Ben Kinsley’s projects have ranged from choreographing a neighborhood intervention into Google Street View, directing surprise theatrical performances inside the homes of strangers, organizing a paranormal concert series, staging a royal protest, investigating feline utopia, collecting put-down jokes from around the world, and planting a buried treasure in the streets of Mexico City (yet to be found). His work has been exhibited internationally at venues such as: Queens Museum, NYC; Cleveland Museum of Art; Museum of Contemporary Art (MOCA) Cleveland; Bureau for Open Culture; Mattress Factory Museum, Pittsburgh; Flux Space, Philadelphia; Katonah Museum of Art, NY; Green on Red Gallery, Dublin; Centro di Cultura Contemporanea Strozzina, Florence; La Galería de Comercio, Mexico City; Catalyst Arts, Belfast; and ZKM Museum of Contemporary Art, Karlsruhe. He has been an artist-in-residence at the Skowhegan School of Painting and Sculpture; Bemis Center for Contemporary Arts; Skaftfell Art Center, Iceland; Askeaton Contemporary Arts, Ireland; The Luminary Center for the Arts; and Platform, Finland. He holds an MFA from Carnegie Mellon University (2008) and a BFA from the Cleveland Institute of Art (2005).
Jessica Lynne is a Brooklyn based writer and arts administrator. She received her BA in Africana Studies from NYU. She has been awarded residencies and fellowships from The Sarah Lawrence College Summer Writers Seminar, Callaloo, and The Center for Book Arts. Jessica has contributed to publications such as Art in America, The Art Newspaper, The Brooklyn Rail, Hyperallergic, and Pelican Bomb. She’s on twitter and Instagram at @lynne_bias. She is a founding editor (along with Taylor Renee) of Arts.Black, a journal of art criticism from Black perspectives.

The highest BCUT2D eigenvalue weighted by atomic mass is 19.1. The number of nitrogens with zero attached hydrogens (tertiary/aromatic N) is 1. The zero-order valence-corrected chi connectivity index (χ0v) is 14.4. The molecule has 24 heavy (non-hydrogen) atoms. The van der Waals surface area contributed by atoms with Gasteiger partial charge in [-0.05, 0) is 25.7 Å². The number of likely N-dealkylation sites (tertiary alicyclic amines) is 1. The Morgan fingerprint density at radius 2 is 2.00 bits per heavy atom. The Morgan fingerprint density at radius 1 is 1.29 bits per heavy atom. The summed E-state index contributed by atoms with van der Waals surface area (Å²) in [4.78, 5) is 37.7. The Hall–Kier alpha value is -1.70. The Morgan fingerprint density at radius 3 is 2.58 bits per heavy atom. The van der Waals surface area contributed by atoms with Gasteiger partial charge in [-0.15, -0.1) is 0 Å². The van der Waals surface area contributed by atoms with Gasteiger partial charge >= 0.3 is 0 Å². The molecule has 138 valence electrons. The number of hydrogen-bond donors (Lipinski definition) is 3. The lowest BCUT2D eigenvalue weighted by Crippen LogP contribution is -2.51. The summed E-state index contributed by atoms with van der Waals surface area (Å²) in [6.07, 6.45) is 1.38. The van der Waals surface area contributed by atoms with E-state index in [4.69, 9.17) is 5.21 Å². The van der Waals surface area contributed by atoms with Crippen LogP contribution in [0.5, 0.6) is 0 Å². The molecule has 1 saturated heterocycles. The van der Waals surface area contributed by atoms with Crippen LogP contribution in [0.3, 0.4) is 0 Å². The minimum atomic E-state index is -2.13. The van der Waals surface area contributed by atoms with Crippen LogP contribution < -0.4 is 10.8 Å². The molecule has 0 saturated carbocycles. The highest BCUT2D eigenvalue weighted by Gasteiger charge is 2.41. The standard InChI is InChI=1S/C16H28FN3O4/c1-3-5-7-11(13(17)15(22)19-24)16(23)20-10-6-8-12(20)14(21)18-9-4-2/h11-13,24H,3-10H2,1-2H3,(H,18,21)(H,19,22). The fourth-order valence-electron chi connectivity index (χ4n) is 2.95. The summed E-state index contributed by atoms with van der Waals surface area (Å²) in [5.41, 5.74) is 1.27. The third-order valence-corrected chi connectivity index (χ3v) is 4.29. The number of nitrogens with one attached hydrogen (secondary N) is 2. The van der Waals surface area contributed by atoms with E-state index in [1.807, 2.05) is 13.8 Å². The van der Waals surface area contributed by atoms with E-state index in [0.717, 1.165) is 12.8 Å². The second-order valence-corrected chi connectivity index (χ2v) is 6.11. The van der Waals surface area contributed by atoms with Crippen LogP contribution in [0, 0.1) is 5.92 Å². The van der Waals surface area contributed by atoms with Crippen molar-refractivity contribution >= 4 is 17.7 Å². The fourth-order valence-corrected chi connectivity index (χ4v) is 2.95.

Ryan Lee Wong is a writer and cultural organizer based in Brooklyn. He is the Managing Director of Kundiman and a Visiting Scholar at the A/P/A Institute at NYU. He has served as a visiting critic at RISD, Assistant Curator at Museum of Chinese in America, and an exhibitions administrator at the Metropolitan Museum. He organized the exhibitions Serve the People: The Asian American Movement in New York at Interference Archive and June 4, 1989 at Museum of Chinese in America. He has contributed writing to The Village Voice, The Brooklyn Rail, Temporary Art Review, the New Museum Triennial 2015, and Hyperallergic.
Christine Wong Yap is a project-based artist who makes installations, sculptures, drawings, and participatory projects to spark and sustain attention to emotional experiences. She holds a BFA and MFA from the California College of the Arts. Her work has been exhibited in the San Francisco Bay Area, as well as in New York, Los Angeles, Manila, Manchester U.K., Poland.
She’s currently a 2016 Workspace Artist-in-Residence at the Center for Book Arts (NYC). A recent Kala Fellow, her work is on view at Kala Art Institute (Berkeley, CA) through October 15, 2016. Born in California, she was a longtime resident of Oakland, CA and currently lives in Queens, NY.